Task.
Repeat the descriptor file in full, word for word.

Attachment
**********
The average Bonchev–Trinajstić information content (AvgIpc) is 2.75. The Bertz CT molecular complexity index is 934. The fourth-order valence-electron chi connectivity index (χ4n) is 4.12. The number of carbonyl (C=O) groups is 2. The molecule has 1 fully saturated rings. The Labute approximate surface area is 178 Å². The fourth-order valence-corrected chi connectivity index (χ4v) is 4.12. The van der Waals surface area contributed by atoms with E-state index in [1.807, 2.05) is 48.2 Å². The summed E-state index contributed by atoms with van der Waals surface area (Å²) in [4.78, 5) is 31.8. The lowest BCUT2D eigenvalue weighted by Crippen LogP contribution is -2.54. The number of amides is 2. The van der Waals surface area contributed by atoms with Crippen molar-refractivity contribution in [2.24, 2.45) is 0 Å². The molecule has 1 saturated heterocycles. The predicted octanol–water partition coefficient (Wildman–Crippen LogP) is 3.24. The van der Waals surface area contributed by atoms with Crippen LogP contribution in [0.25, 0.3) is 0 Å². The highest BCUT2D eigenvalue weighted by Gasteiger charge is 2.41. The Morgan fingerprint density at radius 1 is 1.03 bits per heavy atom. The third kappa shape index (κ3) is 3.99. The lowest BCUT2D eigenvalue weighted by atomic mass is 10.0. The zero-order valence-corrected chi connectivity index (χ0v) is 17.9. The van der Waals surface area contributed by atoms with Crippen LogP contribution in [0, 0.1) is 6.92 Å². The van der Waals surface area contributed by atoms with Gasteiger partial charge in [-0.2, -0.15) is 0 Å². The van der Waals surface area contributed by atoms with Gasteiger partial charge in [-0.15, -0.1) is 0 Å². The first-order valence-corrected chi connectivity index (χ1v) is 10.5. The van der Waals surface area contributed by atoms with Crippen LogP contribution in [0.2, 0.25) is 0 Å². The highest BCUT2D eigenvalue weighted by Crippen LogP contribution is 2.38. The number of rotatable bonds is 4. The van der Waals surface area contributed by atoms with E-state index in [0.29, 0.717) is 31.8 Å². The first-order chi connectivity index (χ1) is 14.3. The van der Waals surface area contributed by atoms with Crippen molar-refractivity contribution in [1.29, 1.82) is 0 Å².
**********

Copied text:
The average Bonchev–Trinajstić information content (AvgIpc) is 2.75. The Bertz CT molecular complexity index is 934. The fourth-order valence-electron chi connectivity index (χ4n) is 4.12. The number of carbonyl (C=O) groups is 2. The molecule has 1 fully saturated rings. The Labute approximate surface area is 178 Å². The fourth-order valence-corrected chi connectivity index (χ4v) is 4.12. The van der Waals surface area contributed by atoms with E-state index in [1.807, 2.05) is 48.2 Å². The summed E-state index contributed by atoms with van der Waals surface area (Å²) in [4.78, 5) is 31.8. The lowest BCUT2D eigenvalue weighted by Crippen LogP contribution is -2.54. The number of amides is 2. The van der Waals surface area contributed by atoms with Crippen molar-refractivity contribution in [2.24, 2.45) is 0 Å². The molecule has 1 saturated heterocycles. The predicted octanol–water partition coefficient (Wildman–Crippen LogP) is 3.24. The van der Waals surface area contributed by atoms with Crippen LogP contribution in [0.25, 0.3) is 0 Å². The highest BCUT2D eigenvalue weighted by Gasteiger charge is 2.41. The Morgan fingerprint density at radius 1 is 1.03 bits per heavy atom. The third kappa shape index (κ3) is 3.99. The lowest BCUT2D eigenvalue weighted by atomic mass is 10.0. The zero-order valence-corrected chi connectivity index (χ0v) is 17.9. The van der Waals surface area contributed by atoms with Crippen LogP contribution in [0, 0.1) is 6.92 Å². The van der Waals surface area contributed by atoms with Gasteiger partial charge in [-0.2, -0.15) is 0 Å². The van der Waals surface area contributed by atoms with Gasteiger partial charge in [-0.15, -0.1) is 0 Å². The first-order valence-corrected chi connectivity index (χ1v) is 10.5. The van der Waals surface area contributed by atoms with Crippen LogP contribution in [0.2, 0.25) is 0 Å². The highest BCUT2D eigenvalue weighted by Crippen LogP contribution is 2.38. The number of rotatable bonds is 4. The van der Waals surface area contributed by atoms with E-state index in [0.29, 0.717) is 31.8 Å². The first-order chi connectivity index (χ1) is 14.3. The van der Waals surface area contributed by atoms with Crippen molar-refractivity contribution in [1.29, 1.82) is 0 Å².